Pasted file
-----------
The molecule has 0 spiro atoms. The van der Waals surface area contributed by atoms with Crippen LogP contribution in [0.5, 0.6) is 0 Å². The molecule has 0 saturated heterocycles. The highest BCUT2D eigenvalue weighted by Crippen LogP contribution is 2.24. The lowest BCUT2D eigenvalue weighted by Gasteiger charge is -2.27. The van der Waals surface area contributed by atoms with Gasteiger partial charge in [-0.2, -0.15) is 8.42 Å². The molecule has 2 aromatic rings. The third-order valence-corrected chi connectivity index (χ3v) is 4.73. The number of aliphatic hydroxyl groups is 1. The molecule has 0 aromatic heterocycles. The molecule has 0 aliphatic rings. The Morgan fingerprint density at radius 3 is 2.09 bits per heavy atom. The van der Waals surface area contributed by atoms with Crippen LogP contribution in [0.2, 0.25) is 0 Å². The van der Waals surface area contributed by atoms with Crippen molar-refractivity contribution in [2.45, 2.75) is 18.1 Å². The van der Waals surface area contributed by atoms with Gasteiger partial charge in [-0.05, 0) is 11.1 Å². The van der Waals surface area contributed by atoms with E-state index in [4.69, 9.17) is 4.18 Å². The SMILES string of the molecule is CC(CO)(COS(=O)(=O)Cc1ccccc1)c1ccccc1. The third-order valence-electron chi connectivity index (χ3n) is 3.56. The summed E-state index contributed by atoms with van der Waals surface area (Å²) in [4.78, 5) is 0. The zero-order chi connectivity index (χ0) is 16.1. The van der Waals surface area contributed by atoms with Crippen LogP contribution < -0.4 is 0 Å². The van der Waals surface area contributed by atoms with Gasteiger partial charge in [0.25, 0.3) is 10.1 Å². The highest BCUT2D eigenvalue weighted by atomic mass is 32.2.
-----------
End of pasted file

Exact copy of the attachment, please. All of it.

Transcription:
The molecule has 0 spiro atoms. The van der Waals surface area contributed by atoms with Crippen LogP contribution in [0.5, 0.6) is 0 Å². The molecule has 0 saturated heterocycles. The highest BCUT2D eigenvalue weighted by Crippen LogP contribution is 2.24. The lowest BCUT2D eigenvalue weighted by Gasteiger charge is -2.27. The van der Waals surface area contributed by atoms with Gasteiger partial charge in [-0.2, -0.15) is 8.42 Å². The molecule has 2 aromatic rings. The third-order valence-corrected chi connectivity index (χ3v) is 4.73. The number of aliphatic hydroxyl groups is 1. The molecule has 0 aromatic heterocycles. The molecule has 0 aliphatic rings. The Morgan fingerprint density at radius 3 is 2.09 bits per heavy atom. The van der Waals surface area contributed by atoms with Crippen LogP contribution in [0.2, 0.25) is 0 Å². The van der Waals surface area contributed by atoms with Crippen molar-refractivity contribution in [2.45, 2.75) is 18.1 Å². The van der Waals surface area contributed by atoms with Gasteiger partial charge in [-0.05, 0) is 11.1 Å². The van der Waals surface area contributed by atoms with E-state index in [4.69, 9.17) is 4.18 Å². The SMILES string of the molecule is CC(CO)(COS(=O)(=O)Cc1ccccc1)c1ccccc1. The third-order valence-electron chi connectivity index (χ3n) is 3.56. The summed E-state index contributed by atoms with van der Waals surface area (Å²) in [4.78, 5) is 0. The zero-order chi connectivity index (χ0) is 16.1. The van der Waals surface area contributed by atoms with Crippen LogP contribution < -0.4 is 0 Å². The van der Waals surface area contributed by atoms with Gasteiger partial charge in [0.25, 0.3) is 10.1 Å². The highest BCUT2D eigenvalue weighted by atomic mass is 32.2.